NOV 2019

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NOV 2019 Issue
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Reflections on Free

It does not come so easily. Freedom is physical, political, and spiritual. This much is plain.

We as a nation must undergo a radical revolution of values...When machines and computers, profit motives and property rights, are considered more important than people, the giant triplets of racism, extreme materialism, and militarism are incapable of being conquered.1

It feels like a lifetime of work, to declare what is and is not free, within ourselves and for the sake of others. I began reflecting on a free act, one that feels both personal and private and yet symbolic and shared. Almost a year ago, I declared in the presence of a collective, loving body that I had chosen my forever boo and would be bound to her in spirit and ceremony. I stood arrested in vulnerability and elation, reverent with tenderness for the world we might create, in the present, imagined, and future. But this was the culmination of many free acts and many choices.

Many months prior, I expressed that I was pursuing freedom. I told my future, as I like to call her, that I was pushing against what I knew and had known and what others knew and had known. I wanted to tease intuition from knowledge from information from beliefs. In her presence, it was an attempt at unlearning and re-learning to love. One that felt dangerous and dangerously exhilarating. Not to be fooled, however, loving from this new, unmoored place of doubt and skepticism was hard and humbling.

I still think of this as the personal work of freedom, the choosing. Long before I announced it to my partner and others, I had chosen to rethink my freedom and rework my relationship to values of love, duty, and mutual respect. My future emerged from other choices made.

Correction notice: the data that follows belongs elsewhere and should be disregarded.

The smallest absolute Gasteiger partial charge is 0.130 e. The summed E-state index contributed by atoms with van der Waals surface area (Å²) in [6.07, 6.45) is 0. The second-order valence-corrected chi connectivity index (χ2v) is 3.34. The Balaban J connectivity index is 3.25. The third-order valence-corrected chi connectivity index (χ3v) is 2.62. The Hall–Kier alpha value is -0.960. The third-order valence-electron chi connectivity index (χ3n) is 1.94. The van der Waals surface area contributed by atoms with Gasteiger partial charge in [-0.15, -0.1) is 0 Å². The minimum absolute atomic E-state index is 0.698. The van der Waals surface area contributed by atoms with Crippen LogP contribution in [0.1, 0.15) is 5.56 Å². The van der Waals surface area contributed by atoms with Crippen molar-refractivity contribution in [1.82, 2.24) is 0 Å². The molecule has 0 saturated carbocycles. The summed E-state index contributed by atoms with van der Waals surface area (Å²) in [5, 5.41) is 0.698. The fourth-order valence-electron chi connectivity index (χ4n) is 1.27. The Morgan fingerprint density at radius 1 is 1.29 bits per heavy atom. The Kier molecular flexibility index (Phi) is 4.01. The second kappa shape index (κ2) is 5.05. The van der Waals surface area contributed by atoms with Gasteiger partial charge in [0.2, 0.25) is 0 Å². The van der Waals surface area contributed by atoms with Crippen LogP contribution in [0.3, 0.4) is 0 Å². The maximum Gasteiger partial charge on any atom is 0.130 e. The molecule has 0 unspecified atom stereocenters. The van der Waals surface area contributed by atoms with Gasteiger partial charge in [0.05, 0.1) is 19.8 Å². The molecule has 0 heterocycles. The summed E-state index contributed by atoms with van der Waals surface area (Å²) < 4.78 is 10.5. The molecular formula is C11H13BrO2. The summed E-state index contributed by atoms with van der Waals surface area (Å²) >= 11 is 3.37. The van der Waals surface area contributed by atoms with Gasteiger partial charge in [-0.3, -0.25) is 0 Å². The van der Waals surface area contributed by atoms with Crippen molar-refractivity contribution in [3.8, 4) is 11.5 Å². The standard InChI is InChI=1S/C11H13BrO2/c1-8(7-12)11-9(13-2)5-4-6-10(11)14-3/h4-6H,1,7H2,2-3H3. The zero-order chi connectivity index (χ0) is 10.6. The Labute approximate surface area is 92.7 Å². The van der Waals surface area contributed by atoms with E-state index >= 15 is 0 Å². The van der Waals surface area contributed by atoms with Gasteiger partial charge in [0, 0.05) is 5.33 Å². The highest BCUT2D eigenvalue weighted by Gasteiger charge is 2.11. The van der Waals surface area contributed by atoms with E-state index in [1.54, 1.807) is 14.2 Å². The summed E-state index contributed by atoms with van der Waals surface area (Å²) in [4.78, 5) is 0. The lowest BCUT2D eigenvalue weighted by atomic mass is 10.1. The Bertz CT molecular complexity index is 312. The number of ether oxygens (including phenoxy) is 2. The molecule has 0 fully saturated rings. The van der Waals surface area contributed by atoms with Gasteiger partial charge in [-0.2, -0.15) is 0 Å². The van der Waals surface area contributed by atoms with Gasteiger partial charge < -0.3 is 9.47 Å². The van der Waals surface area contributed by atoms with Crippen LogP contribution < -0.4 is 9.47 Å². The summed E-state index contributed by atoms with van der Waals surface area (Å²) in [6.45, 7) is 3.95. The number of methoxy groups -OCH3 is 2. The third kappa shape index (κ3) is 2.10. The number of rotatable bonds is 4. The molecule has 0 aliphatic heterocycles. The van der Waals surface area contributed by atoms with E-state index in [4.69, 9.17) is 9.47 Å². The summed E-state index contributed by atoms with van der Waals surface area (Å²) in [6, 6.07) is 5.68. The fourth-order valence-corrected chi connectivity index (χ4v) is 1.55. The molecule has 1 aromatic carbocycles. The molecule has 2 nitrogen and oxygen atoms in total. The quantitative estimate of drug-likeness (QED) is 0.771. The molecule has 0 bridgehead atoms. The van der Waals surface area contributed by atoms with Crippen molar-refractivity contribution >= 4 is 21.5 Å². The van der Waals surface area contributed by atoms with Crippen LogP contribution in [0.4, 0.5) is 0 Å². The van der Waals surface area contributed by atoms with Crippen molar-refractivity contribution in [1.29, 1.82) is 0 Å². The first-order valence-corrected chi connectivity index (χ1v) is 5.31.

A few weeks ago, I became transfixed by a portion of the quote above, specifically the words that read “racism, extreme materialism, and militarism.” It read as a triplet of physical, political, and spiritual death. I struggle with King’s warning of a threefold, existential prison, and even more so, as I work toward free, free acts, and freedom wrought together and bound in forever values.

Maybe it is a reflexive attempt, as “a black Westerner,”2 to disentangle the realities of inheritance and descent, to claim place within and distance from the misguided values of the day.

Still, I am confounded by King’s words. Maybe it is in my own working definitions of racism, materialism, and militarism—a viral, weaponized terror against our shared humanity, the separation from, and in consequence the death of, our collective spirit, and the violent amplification of self-interest in the name of [white] supremacy, respectively—that I am unable to disaggregate the myth-making of policy and propaganda from King’s prophetic critique. I find it hard to imagine a future where prejudice does not engender prejudice, where we are without war in action or rhetoric, and where our love of things is not in direct opposition to love of others and our environment. Fifty years removed, what institutions still, if ever, operationalize love, duty, or mutual respect? Where are the roots of a radical revolution of values? I have to confess my research is not broad enough to answer either question. (My discontent evokes a rebuttal of “few and far between!”) If I am to pursue this notion, beyond my own anxieties, then maybe the work of pursuing freedom is in institutionalizing value-making that embodies an “eternal hostility to poverty, racism, and militarism,”3 or by my own definition that which is hostile to our shared humanity, collective spirit, and disarmament of self-interest.

It is an unintended consequence of theorizing openly that I have magnified my own naively, free act as a case study for other free actions. As I am much closer to being an expert in my own actions than I am of history or sociology, I would be uncomfortable with the analysis of another. Maybe it is my hope to perform this free act here and now and inspire free agreement and free dissent. If it seems that I am not certain, it is likely because to declare what is and is not free feels like a lifetime of work that I am only beginning.

Free does not come easily; this much is plain.



    Endnotes

  1. “Beyond Vietnam,” Martin Luther King, Jr., April 4, 1967 - Riverside Church, New York
  2. James Baldwin, Nobody Knows My Name, "Princes and Powers," p.45, (1961).
  3. “Beyond Vietnam,” Martin Luther King, Jr., April 4, 1967 - Riverside Church, New York

Contributor

Malik Lewis

MALIK LEWIS is a cis-male westerner who aspires to be good, free citizen, an ambition unlikely achievable if not for his African roots and love of a Black, queer woman.

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NOV 2019

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